Marijuana won’t officially be legal until 10 days after the election results are certified, which is expected to be in December. After that, the state must put regulations in place and issue licenses for recreational sales, which means, according to a Detroit Free Press article, marijuana probably won’t be commercially available for sale until early 2020.

People also can be arrested if found to be driving under the influence of marijuana, just as they would if they were found to be driving under the influence of alcohol.

Cities also can ban retail marijuana sales within their borders. News reports noted Niles and Pinckney, both located downstate, have decided for now not to allow sales.

Marijuana still is illegal under federal law, but that, in recent times, hasn’t been closely enforced. However, some industries such as federal contractors are still required by the federal government to test for marijuana and may fire users. Also, visitors to national parks and other federal lands can’t light up. Well, they can, but it would be illegal.

There’s still a lot to be worked out now that Proposal 1 has passed. It represents a big societal shift.

So, we urge municipalities and residents to proceed with caution with the new recreational marijuana situation. Although you won’t be arrested as you would have in the past, that doesn’t mean you can smoke pot anytime and anywhere.


Traverse City Record-Eagle. November 14, 2018

Drive carefully out there

Last Friday the first real blanket of snow settled on our yards and roadways. By Monday, we’d racked up 50 car crashes and five related injuries in Grand Traverse County.

That’s pretty normal for the first “winter weather event,” authorities tell us.

Apparently we don’t mark the occasion by transitioning into safe winter driving.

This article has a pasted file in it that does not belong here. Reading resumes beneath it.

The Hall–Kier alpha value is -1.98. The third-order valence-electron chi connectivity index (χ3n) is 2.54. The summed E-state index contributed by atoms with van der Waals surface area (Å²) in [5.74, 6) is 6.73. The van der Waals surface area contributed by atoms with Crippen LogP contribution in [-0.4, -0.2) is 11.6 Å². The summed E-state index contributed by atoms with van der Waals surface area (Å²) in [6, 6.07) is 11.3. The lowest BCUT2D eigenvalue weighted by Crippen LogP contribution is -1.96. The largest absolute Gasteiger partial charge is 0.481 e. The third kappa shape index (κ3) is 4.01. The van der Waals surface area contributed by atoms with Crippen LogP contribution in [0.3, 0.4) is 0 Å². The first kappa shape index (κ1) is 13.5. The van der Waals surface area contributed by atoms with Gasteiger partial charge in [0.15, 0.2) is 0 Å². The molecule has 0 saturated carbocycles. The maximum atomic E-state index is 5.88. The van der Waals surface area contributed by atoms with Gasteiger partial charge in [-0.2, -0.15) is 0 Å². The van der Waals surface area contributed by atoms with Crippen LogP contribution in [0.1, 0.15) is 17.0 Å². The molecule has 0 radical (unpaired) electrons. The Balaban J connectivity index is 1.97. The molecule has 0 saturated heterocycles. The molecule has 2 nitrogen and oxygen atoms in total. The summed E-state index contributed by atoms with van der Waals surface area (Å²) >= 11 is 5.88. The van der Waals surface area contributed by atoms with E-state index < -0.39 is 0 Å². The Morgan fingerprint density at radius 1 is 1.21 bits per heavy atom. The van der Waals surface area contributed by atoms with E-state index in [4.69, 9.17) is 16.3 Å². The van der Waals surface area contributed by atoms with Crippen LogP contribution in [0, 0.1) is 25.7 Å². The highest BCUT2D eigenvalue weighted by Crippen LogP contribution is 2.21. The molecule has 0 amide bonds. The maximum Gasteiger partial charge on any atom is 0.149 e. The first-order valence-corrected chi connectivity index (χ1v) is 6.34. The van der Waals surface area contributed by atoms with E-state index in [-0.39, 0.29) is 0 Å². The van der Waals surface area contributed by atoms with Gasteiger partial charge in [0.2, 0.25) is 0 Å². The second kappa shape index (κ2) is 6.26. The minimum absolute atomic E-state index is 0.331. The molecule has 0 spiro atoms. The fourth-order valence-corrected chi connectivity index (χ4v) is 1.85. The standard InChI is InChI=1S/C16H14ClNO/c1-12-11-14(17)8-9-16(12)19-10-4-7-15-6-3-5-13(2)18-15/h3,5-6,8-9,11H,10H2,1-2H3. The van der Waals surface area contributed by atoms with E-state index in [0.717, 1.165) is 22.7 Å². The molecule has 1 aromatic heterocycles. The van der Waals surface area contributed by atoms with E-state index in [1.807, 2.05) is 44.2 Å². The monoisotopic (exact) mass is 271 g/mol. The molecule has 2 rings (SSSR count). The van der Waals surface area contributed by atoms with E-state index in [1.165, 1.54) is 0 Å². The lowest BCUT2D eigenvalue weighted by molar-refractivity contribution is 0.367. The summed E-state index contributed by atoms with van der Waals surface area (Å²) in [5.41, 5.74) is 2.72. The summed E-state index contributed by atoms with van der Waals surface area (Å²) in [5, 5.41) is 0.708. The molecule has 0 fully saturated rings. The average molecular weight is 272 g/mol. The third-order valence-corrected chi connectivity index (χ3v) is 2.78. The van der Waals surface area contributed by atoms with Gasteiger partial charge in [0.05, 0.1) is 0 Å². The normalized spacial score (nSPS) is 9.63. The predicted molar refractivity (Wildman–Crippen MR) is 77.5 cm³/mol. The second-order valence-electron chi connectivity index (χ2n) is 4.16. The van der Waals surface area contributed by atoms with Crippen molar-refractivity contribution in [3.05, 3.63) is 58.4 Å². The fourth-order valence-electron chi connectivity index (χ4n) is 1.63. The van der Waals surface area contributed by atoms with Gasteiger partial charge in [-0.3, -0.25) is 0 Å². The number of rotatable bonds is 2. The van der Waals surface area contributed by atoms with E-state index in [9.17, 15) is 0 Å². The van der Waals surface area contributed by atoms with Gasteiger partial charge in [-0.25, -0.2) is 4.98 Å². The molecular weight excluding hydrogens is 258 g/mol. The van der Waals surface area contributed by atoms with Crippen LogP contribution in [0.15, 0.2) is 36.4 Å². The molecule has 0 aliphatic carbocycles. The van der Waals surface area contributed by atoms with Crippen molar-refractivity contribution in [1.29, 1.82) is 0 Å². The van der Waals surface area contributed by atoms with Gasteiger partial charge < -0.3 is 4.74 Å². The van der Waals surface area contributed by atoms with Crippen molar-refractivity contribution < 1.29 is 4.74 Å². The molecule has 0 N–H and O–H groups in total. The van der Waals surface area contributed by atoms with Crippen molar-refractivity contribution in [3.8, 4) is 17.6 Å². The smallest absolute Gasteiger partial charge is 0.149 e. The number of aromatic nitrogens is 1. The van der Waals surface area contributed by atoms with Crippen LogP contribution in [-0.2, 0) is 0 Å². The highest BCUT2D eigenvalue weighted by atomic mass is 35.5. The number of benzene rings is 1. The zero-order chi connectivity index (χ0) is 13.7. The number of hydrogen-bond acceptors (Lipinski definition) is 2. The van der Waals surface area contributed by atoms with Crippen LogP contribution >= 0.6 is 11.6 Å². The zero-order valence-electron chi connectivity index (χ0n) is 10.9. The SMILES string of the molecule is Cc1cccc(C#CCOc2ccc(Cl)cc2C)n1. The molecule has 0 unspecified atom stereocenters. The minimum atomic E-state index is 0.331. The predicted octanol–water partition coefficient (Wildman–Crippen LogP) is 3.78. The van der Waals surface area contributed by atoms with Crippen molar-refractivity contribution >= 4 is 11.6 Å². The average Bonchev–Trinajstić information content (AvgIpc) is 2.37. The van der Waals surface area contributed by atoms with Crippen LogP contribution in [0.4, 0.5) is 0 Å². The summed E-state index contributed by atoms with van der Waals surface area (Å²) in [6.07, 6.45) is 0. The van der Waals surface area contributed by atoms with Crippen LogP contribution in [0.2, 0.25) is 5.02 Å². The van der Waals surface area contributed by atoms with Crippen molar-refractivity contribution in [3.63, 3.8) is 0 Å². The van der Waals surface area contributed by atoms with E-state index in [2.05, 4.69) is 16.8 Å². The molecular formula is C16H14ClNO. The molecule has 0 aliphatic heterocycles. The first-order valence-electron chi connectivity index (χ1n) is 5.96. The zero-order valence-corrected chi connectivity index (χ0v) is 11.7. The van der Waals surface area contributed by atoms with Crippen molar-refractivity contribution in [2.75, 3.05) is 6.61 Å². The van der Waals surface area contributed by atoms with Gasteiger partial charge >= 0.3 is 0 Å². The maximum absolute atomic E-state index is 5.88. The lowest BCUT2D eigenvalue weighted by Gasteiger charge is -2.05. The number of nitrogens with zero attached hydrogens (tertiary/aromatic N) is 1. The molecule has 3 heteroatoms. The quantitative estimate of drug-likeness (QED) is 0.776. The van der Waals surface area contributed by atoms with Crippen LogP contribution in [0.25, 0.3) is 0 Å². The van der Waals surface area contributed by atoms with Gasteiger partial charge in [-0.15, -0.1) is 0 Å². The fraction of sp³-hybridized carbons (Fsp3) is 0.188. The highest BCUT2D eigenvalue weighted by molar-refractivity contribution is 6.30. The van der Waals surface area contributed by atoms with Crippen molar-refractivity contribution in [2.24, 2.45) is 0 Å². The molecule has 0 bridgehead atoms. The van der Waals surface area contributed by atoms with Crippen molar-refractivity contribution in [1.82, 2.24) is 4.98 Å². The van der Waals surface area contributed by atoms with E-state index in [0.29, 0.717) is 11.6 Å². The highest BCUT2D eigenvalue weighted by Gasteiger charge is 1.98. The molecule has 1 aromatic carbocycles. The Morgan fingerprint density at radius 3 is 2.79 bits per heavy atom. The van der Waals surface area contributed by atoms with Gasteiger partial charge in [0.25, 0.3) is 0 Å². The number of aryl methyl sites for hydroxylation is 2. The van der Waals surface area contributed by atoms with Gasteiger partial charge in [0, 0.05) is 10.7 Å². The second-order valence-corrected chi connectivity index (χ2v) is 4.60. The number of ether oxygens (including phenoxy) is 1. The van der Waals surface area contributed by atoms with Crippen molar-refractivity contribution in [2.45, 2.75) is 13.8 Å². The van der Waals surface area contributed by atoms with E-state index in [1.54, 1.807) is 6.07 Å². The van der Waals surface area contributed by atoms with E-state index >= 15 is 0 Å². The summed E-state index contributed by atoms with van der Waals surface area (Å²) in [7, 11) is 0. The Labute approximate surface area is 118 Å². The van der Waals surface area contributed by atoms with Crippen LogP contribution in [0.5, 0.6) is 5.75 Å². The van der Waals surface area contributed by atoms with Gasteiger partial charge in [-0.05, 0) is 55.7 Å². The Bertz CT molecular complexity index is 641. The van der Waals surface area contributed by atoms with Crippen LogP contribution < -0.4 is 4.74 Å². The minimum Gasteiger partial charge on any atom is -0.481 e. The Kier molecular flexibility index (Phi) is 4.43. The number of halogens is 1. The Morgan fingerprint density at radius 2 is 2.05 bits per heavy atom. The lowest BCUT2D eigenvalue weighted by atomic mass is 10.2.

You’d think we’d be used to it by now.

Michigan has the dubious honor of being one of our country’s top states for deadliest winter driving, along with other Great Lake states like Ohio, Indiana, New York and Pennsylvania.

But while many of us may not have been 100 percent ready for the drop - see you next spring, garden hose - we can prepare now for the season’s driving conditions.

The Department of State and the Michigan Sheriffs’ Association recommends:

- Making sure your car is in good working order, including fresh wiper blades, if needed, proper tire inflation and topping off the tanks of antifreeze and window-washer fluid.

- Keeping a car emergency kit containing a blanket or warm clothes, flashlight, jumper cables, rope for towing, shovel, sand or litter for traction, emergency radio and snacks.

- Slowing down and allowing greater travel distance between you and the cars around you. Give yourself more room to stop, and pump brakes gently to slow down.

- Letting people know your travel plans, your route and when you expect to arrive.

- If you get stuck, use a shovel to dig around the wheels and undercarriage. Make sure the exhaust isn’t plugged up. Don’t spin the tires. Turn the steering wheel side to side to clear away snow. Use the rocking method if that doesn’t work and gently ease the car out.

Because, if there’s anything to be learned by the seasonal spike in first-snow crashes, it’s that the re-learning curve can be awfully slippery.